One is tempted, at first glance, to applaud Obama’s evident willingness to stand on principle – to make the hard decisions – even if it costs him popularity and, eventually, a second term in office.  We can argue, of course, whether in fact Obama has exercised this kind of leadership, or whether he has been all too sensitive to public opinion and unwilling to make unpopular decisions.  We might also remember that this “polls be damned” leadership style was precisely what his predecessor, George W. Bush, was criticized for exercising when he escalated the U.S. military presence in Iraq despite falling polling numbers and growing popular opposition to that war.  Of course, Bush embraced the surge after winning reelection.

But should Obama be applauded for his apparent willingness to risk reelection in order to do what’s “right”? I want to suggest here that Obama’s statement (assuming we take him at his word) betrays a fundamental misreading of what it means to exercise presidential leadership in the American political system. He seems to suggest that presidents face a choice: they can do what’s “right”, or they can pander to popular opinion in order to win reelection.  But upon closer inspection, that statement seems to suggest that the public is not capable of rewarding a president for making the “hard choices.”  For better or for worse, we operate under a political system in which ultimate authority is exercised by the people through regular elections.  This is the means by which they signal support for, or opposition to, a president and his policies.  It is not foolproof – the public can make mistakes – but that is the price we pay for embracing a republican form of government.  Under this system, the ultimate test of presidential effectiveness is whether they win reelection.  If one looks online at the Harris Poll cited above, the top 12 presidents on the list of  “greatest presidents” all won reelection.  But one need not agree with the Harris Poll  to know that there are almost no one-term presidents who are considered “great” or even near great.  This is not, I would argue, because greatness is bestowed on those who win reelection – it is because presidents who are great, or at least effective in the eyes of the public, are almost always rewarded with a second term in office.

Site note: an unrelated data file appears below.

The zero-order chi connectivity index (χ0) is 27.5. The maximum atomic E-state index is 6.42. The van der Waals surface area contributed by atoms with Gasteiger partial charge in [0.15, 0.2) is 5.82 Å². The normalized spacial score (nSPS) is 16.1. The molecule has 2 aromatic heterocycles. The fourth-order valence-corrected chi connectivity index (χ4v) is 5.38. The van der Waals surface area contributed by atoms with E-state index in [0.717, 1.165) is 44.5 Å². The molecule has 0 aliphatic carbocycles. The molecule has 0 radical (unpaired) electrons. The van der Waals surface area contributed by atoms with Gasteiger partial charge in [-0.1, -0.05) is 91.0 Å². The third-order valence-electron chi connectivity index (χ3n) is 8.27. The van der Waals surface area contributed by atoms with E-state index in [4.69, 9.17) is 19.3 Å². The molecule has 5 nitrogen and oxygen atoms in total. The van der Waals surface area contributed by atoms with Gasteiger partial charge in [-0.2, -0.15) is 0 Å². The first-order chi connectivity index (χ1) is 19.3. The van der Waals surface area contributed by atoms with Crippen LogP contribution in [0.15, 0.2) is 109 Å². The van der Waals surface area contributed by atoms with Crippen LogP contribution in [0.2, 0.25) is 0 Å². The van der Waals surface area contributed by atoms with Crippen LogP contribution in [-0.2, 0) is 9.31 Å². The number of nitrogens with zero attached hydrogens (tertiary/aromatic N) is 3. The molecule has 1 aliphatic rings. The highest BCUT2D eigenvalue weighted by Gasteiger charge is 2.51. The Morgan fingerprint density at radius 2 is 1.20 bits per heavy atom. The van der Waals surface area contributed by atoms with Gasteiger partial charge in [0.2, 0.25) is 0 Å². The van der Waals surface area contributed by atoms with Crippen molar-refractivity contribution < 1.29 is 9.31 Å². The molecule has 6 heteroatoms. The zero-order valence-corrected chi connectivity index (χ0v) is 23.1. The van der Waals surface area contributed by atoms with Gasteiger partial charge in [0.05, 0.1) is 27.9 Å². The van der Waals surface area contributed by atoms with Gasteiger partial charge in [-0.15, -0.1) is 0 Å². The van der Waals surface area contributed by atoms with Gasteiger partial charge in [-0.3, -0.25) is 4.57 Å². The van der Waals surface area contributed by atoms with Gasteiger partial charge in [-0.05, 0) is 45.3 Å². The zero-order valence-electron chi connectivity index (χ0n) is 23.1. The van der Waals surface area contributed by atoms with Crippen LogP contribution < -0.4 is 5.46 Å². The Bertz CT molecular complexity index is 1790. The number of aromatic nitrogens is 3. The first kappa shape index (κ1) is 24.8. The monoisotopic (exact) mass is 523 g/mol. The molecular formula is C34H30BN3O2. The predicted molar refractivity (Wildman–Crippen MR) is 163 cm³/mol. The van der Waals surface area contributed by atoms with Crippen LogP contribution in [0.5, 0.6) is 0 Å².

As we celebrate President’s Day, it would do well for Obama to remember that the greatest presidents – Washington, Lincoln, FDR and Reagan (at least based on the Harris Poll!) were all fundamentally great politicians who never lost sight of the fact that their ability to lead depended on maintaining the support of The People.  That support came not because of presidents’ artifice or pandering, but because they pursued policies that were consistent with American ideals and that attracted broad popular support.

Obama may yet end up a one-term president.  But if he does, he likely won’t also be considered “great”.  Instead, it is far more likely that he will be viewed as mediocre – or worse.

4 comments

  1. Ha ha! Where’d you get this thing, Matt?

    Ok, +1 for novelty, Harris. But I’d expect to be reading this on the back page of People Magazine. An ostensible comparison, really, they’re getting into the realm of geography quizzes. “Can you show me Hawai’i here on this map of the world?” “Can you name the countries in North America?” I’m with you, Matt. It’ll be a good measure of free association and maybe of whatever the pollee had eaten for breakfast. Down the road a decade, an extra digit of popular sentiment will get us a few interesting scholarly articles, but the *immediate* advantage of this methodology is … what exactly, Harris?

    Gwen Ifill’s panel had a very interesting discussion on this week’s Washington Week, chock full of interesting data points that I’m going to be hard pressed to conjure up right at the moment. The majority of Americans still hold the Republican Party primarily responsible for the logjam — and more than that, hold Congress responsible, rather than this President. Also, Sarah Palin is riding high in her own mind, but the great majority of Americans polled are calling B.S. on her, and presumably the Tea Party’s recipe for success.

    Michael Beschloss was interviewed recently and came immediately to the defense of one-term Presidential greatness, but averred that it would take more than a soundbyte to elaborate. Coming straight from the mouth of another scholar who goes out of his way to be nonpartisan, it made me curious to hear the opposing interpretation fleshed out more.